18. Get ready for fun graphics and earwig music over at Nikdaum.com.

19. The next time you're over at dancesportinfo.net, checking out the latest in the world of ballroom dancing, give the code a try. 

20. The Easter egg at teddy-o-ted.com is actually somewhat useful ... or at least more so than most of these.

21. I'm going to show you one of the images you see when you enter the code at http://www.ukoakdoors.co.uk/, but trust me—you're going to want to go see the other two. (Let us know if you find more than two.)

22. Get goosed over at kuppiya.com. And keep clicking! There are plenty of geese to go around.

23. A geeky insider joke on Family Guy—who could have guessed?

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Don't Have Space For a Christmas Tree? Decorate a Pineapple Instead
iStock
iStock

Christmas trees aren't for everyone. Some people can't fit a fir inside their cramped abodes, while others are turned off by the expense, or by the idea of bugs hitchhiking their way inside. Fake trees are always an option, but a new trend sweeping Instagram—pineapples as mini-Christmas "trees"—might convince you to forego the forest vibe for a more tropical aesthetic.

As Thrillist reports, the pineapple-as-Christmas-tree idea appears to have originated on Pinterest before it, uh, ripened into a social media sensation. Transforming a pineapple into a Halloween “pumpkin” requires carving and tea lights, but to make the fruit festive for Christmas all one needs are lights, ornaments, swaths of garland, and any other tiny tchotchkes that remind you of the holidays. The final result is a tabletop decoration that's equal parts Blue Hawaii and Miracle on 34th Street.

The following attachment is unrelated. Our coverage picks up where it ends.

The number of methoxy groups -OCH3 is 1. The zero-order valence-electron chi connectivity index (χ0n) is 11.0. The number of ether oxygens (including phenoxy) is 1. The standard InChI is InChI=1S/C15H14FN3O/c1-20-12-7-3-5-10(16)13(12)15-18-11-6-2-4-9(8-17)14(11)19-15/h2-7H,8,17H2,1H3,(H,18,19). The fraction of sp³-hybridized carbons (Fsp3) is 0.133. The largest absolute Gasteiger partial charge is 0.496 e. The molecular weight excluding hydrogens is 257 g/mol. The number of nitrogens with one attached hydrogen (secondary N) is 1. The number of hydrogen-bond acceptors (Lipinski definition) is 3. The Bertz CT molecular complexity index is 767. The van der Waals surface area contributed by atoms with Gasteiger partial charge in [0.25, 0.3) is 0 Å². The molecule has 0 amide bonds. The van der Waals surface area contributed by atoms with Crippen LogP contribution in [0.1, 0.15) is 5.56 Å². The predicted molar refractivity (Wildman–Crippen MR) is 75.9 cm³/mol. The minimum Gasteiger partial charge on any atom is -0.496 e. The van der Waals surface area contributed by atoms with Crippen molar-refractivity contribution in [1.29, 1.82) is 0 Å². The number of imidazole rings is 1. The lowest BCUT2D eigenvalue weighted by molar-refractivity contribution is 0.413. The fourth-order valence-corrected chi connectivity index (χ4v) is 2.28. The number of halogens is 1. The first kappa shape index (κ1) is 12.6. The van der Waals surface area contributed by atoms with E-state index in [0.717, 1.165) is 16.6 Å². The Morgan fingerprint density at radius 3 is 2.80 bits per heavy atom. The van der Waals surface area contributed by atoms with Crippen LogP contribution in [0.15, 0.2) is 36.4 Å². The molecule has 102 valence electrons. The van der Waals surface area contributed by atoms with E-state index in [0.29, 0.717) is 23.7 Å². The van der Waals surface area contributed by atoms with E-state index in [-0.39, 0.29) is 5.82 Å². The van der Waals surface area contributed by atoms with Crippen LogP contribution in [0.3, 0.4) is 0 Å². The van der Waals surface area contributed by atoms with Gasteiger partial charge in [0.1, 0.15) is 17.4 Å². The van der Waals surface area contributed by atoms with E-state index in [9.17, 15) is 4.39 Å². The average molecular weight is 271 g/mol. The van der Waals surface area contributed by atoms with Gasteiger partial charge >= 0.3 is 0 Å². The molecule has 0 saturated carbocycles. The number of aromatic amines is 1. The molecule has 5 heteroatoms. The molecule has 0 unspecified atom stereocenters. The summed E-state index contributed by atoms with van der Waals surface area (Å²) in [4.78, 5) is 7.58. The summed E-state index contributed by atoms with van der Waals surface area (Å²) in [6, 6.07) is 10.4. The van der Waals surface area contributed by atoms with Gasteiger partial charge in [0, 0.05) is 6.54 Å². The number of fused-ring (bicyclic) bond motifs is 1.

In need of some decorating inspiration? Check out a variety of “Christmas tree” pineapples below.

[h/t Thrillist]

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Kohske Takahashi, i-Perception (2017)
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Can You Figure Out This Newly Discovered Optical Illusion?
Kohske Takahashi, i-Perception (2017)
Kohske Takahashi, i-Perception (2017)

Ready to have your mind boggled? Take a look at the image above. What shape are the lines? Do they look like curves, or zigzags?

The image, spotted by Digg, is a new type of optical illusion published in the aptly named journal i-Perception. Discovered by Japanese psychologist Kohske Takahashi, it’s called the “curvature blindness illusion,” because—spoiler—the contrast of the lines against the gray background makes our eye see some of the lines as zigzags when, in fact, they’re all smooth curves.

The illusion relies on a few different factors, according to the three experiments Takahashi conducted. For it to work, the lines have to change contrast just at or after the peak of the curve, reversing the contrast against the background. You’ll notice that the zigzags only appear against the gray section of the background, and even against that gray background, not every line looks angled. The lines that look curvy change contrast midway between the peaks and the valleys of the line, whereas the lines that look like they contain sharp angles change contrast right at the peak and valley. The curve has to be relatively gentle, too.

Go ahead, stare at it for a while.

[h/t Digg]